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  • Fantastic Music In The Blues Tradition
    2,635 words
    Arts: A Brief History of the Blues 2000-06-30 A Brief History of the Blues Joseph Machlis says that the blues is a native American musical and verse form, with no direct European and African antecedents of which we know. (p. 578) In other words, it is a blending of both traditions. Something special and entirely different from either of its parent traditions. (Although Alan Lomax cites some examples of very similar songs having been found in Northwest Africa, particularly among the Wolof and Wat...
  • City Blues Artists
    562 words
    Country Blues vs. City Blues Blues is a musical form that emerged as early as the 1870's and stemmed from the hardships the African slaves encountered in the New World. At this time, the blues were largely universal in their lyrics, melodies, and phrasing, leaving very few stylistic differences between one blues artist and the next. However, in the early 1920's, as the blues spread into a much broader region and was no longer limited to the cotton fields of the South, two different styles materi...
  • Muddy Waters Electric Blues Muddy Waters
    1,108 words
    Muddy Waters Electric Blues Muddy Waters was the patriarch of the post-World War II Chicago blues. He was a master artist who played slashing slide guitar with an earthy raspy voice who had seen his share of sorrow in life. Muddy was also a compelling songwriter; a storyteller in song. He was a master performer, recording artist and bandleader. His had a way of juicing up the music with a rocking backbeat and an unfiltered down-home intensity; he possessed an honesty and emotional clarity. He wa...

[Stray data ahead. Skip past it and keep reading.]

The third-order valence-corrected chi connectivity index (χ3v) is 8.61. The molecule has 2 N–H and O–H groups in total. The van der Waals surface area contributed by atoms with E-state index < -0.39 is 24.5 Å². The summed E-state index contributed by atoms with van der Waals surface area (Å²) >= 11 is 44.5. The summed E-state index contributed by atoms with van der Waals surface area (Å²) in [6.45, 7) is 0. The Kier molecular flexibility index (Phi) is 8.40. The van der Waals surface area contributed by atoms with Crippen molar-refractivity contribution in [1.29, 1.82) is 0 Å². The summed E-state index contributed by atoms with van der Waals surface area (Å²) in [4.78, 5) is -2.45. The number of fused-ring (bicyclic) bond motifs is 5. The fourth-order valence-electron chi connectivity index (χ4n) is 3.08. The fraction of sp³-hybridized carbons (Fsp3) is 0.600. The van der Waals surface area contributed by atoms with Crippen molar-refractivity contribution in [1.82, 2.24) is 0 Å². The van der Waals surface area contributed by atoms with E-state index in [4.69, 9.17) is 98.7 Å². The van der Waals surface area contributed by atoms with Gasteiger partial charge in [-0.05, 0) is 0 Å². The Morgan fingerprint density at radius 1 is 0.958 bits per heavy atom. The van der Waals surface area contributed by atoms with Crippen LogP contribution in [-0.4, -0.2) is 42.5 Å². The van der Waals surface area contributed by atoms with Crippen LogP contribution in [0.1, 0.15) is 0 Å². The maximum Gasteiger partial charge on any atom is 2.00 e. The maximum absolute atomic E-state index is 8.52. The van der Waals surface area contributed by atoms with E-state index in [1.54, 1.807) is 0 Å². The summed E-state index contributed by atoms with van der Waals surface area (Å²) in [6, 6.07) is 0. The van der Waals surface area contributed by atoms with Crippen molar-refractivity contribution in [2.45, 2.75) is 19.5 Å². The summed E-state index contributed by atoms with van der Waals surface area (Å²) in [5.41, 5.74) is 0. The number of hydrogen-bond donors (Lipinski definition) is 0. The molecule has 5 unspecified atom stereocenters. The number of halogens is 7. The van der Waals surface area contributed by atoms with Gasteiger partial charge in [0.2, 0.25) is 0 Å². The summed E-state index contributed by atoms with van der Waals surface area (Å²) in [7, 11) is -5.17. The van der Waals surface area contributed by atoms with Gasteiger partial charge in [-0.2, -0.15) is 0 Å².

• Blues Music
    461 words
    The Roots of Blues Music Blues is a very important type of music. Most music that you hear today has some form of blues in it. If it wasn't for the blues there wouldn't be any rock and roll, country, rap, pop, or jazz. Blues is also important for African American culture. African Americans were also the people who started the blues. The Blues started in the late 1800's in levee camps or plantations in places like Mississippi, Louisiana, and Texas were many African Americans lived. The blues of t...
  • Colorful Of A Song As Armstrong
    1,293 words
    "The ABC's of 'Black and Blue' "Black and Blue" was one of Armstrong's greatest hits, it is hard to believe that a remade song could rank so high on his greatest. Armstrong had a unique way of taking a song that had already been published and making into his own work of art. "Black and Blue" is a song that can have a few different meanings depending on the way you look at it. "Black and Blue" can be described as abstract, bruised, and colorful. Armstrong was the greatest artist of his time and h...
  • Blue By Joni Mitchell
    1,743 words
    Blue, songs are like tattoos You know I've been to sea before Crown and anchor me Or let me sail away Hey Blue, there is a song for you Ink on a pin Underneath the skin An empty space to fill in Well there " re so many sinking now You " ve got to keep thinking You can make it through these waves Acid, booze, and ass Needles, guns, and grass Lots of laughs, lots of laughs Everybody's saying that hell's the hippest way to go Well I don't think so But I'm gonna take a look around it though Blue, I ...